My friend, John Donaghy, who used to do campus ministry at Iowa State University and now is a lay missioner with the Catholic diocese of Santa Rosa de Copán, Honduras, reminds us that on this date in 1943 “Blessed Franz Jägerstätter, Austrian Catholic peasant, husband and father of three girls, conscientious objector to the Nazi army, was executed in Berlin, Germany.” Donaghy notes, moreover, that on this date in 1945, the U.S. dropped its second atomic bomb on Nagasaki, Japan. The connection between these two historical events is not merely coincidental.
According to the Catechism of the Catholic Church, “A human being must always obey the certain judgment of his conscience. If he were deliberately to act against it, he would condemn himself.” (no. 1790). At the beginning of my “War and Peace in the Christian Tradition” course, I usually show the film “The Refusal,” which vividly portrays Jägerstätter’s wrestling with the question of whether to obey the summons to serve in the Nazi military. Sadly, most of my students, prior to viewing this movie, say they’ve never heard of Jägerstätter, who was beatified in October 2007. Though a peasant lay Catholic, Jägerstätter carefully informed his conscience about Catholic teaching on war and peace, concluding–humbly and courageously–that the Axis powers’ war against the Allies was unjust. He thereby followed his conscience and refused to act in ways (i.e., fighting in an unjust war) contrary to it. As the Catechism now puts it: “Actions deliberately contrary to the law of nations and to its universal principles are crimes, as are the orders that command such actions. Blind obedience does not suffice to excuse those who carry them out” (no. 2313). Of course, from my reading of Jägerstätter’s writings, I would not necessarily conclude that he was a pacifist (i.e., conscientious objector); much of what he objected to was based on an honest just-war assessment of the war, so he might rather be regarded as a selective conscientious objector. Either way, too bad more Christians back then didn’t join him in taking a conscientious stand–including Christians fighting on the side of the Allies, especially in connection with the atomic bombings of Hiroshima and Nagasaki.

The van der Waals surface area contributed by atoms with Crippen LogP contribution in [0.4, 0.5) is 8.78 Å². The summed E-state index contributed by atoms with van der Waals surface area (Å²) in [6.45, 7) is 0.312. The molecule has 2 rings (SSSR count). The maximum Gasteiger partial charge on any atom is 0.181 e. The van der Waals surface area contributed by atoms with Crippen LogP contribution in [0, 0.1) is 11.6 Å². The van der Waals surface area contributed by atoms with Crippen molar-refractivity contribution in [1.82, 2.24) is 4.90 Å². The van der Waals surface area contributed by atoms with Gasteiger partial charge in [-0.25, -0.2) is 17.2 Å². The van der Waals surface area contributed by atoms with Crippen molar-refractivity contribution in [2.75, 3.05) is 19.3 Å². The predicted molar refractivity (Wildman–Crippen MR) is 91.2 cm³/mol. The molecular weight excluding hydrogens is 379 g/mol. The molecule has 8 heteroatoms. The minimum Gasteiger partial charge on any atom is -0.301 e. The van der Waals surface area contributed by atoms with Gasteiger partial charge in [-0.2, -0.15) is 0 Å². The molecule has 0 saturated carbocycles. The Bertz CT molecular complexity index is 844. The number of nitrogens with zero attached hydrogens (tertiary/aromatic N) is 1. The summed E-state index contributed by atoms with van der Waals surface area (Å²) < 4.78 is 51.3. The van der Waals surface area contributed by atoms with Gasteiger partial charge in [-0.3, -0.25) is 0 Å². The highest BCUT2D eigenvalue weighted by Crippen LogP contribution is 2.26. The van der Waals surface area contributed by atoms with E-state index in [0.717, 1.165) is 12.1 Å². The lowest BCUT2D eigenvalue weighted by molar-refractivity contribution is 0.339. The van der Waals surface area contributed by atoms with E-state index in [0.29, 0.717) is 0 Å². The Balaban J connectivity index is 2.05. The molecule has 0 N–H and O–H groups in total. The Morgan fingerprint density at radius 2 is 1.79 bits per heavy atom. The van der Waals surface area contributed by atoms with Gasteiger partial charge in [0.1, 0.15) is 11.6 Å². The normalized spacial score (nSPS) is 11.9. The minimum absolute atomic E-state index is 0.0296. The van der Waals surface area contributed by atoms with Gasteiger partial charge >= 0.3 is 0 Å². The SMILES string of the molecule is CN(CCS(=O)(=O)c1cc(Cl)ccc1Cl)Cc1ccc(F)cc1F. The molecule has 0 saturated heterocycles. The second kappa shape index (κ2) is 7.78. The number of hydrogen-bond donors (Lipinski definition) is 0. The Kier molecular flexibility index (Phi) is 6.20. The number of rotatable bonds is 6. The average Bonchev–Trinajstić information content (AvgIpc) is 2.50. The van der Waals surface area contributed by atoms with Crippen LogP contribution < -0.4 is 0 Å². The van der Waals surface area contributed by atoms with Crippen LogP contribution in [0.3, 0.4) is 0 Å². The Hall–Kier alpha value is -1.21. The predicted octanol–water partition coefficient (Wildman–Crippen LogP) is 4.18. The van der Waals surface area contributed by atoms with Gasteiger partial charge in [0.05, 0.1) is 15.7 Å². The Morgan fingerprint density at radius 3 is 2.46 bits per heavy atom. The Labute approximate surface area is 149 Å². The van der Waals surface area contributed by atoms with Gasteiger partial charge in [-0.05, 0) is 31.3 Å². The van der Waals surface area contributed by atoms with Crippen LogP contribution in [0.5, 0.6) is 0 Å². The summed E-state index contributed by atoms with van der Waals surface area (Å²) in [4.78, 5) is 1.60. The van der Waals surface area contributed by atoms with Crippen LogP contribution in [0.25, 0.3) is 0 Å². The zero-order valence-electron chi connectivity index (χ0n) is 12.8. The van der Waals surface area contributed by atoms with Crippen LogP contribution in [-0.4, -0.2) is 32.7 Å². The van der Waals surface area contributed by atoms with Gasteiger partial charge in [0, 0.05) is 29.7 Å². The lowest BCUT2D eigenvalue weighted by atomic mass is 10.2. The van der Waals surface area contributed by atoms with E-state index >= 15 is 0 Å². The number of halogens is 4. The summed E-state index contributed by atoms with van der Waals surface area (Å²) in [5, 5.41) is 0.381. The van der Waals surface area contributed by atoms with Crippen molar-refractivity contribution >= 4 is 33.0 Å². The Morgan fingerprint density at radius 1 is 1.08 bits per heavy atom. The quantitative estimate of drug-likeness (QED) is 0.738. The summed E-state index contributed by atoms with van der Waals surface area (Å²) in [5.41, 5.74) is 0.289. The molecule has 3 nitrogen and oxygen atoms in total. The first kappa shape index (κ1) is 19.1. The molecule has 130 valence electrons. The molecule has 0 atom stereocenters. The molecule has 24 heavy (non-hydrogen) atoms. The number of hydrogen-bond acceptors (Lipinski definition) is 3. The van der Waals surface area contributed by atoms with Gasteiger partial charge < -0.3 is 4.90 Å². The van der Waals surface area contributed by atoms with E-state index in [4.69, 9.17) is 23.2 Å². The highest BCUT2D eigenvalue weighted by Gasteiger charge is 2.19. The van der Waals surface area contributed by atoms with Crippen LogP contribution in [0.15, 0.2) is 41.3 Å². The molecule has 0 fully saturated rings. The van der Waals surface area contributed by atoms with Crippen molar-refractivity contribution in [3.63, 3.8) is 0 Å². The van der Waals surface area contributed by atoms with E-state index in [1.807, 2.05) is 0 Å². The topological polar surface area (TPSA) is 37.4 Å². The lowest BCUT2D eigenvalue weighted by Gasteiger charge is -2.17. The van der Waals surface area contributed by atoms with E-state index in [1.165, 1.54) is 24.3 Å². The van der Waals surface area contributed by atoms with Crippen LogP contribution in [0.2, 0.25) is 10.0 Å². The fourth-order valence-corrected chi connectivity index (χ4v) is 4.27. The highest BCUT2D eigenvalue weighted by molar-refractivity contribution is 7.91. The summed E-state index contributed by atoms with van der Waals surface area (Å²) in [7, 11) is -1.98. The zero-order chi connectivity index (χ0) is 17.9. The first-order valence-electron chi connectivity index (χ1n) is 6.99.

As the Second Vatican Council declared in Gaudium et spes: “Every act of war directed to the indiscriminate destruction of whole cities or vast areas with their inhabitants is a crime against God and man, which merits firm and unequivocal condemnation.” (Gaudium et spes no. 80; Catechism no. 2314). The bishops had in mind here carpet (or obliteration, or fire) bombing as well as nuclear warfare. I have heard that the only other gravely sinful act that was judged by the Council to be “a crime against God and man” is abortion. Returning to my post on August 6th about the course on just-war theory taught at Vandenberg Air Force Base, an honest presentation would need to include this teaching based on the jus in bello criterion of discrimination–and there is little-to-no room here for diverging views based on prudential judgment in applying general moral principles to specific applications of them to concrete cases. Undoubtedly, not all Americans (or citizens of other nations), serving in the military or not, will agree with this moral perspective, but I hope those whose ultimate allegiance is to God through baptism into the transnational body of Christ (i.e., the church) will truly inform their conscience about issues of war and peace–including nuclear warfare–in the way that Jägerstätter exemplified for us.
Thanks for this post, Tobias. I hadn’t heard of Franz before, but I’m glad I know him now. In conversations with extended family over the summer, some argued that it is wrong to voice opposition to a war when fellow citizens are putting their lives at risk.
Though we have an obligation to honor those who serve in the military, and to avoid putting them in greater danger, we also have not only a right but a duty to discern whether or not jus in bello criteria are being met. Those like Franz who courageously draw attention to crimes against humanity–and condemn them, even in the midst of war–should be honored for calling us to more justice.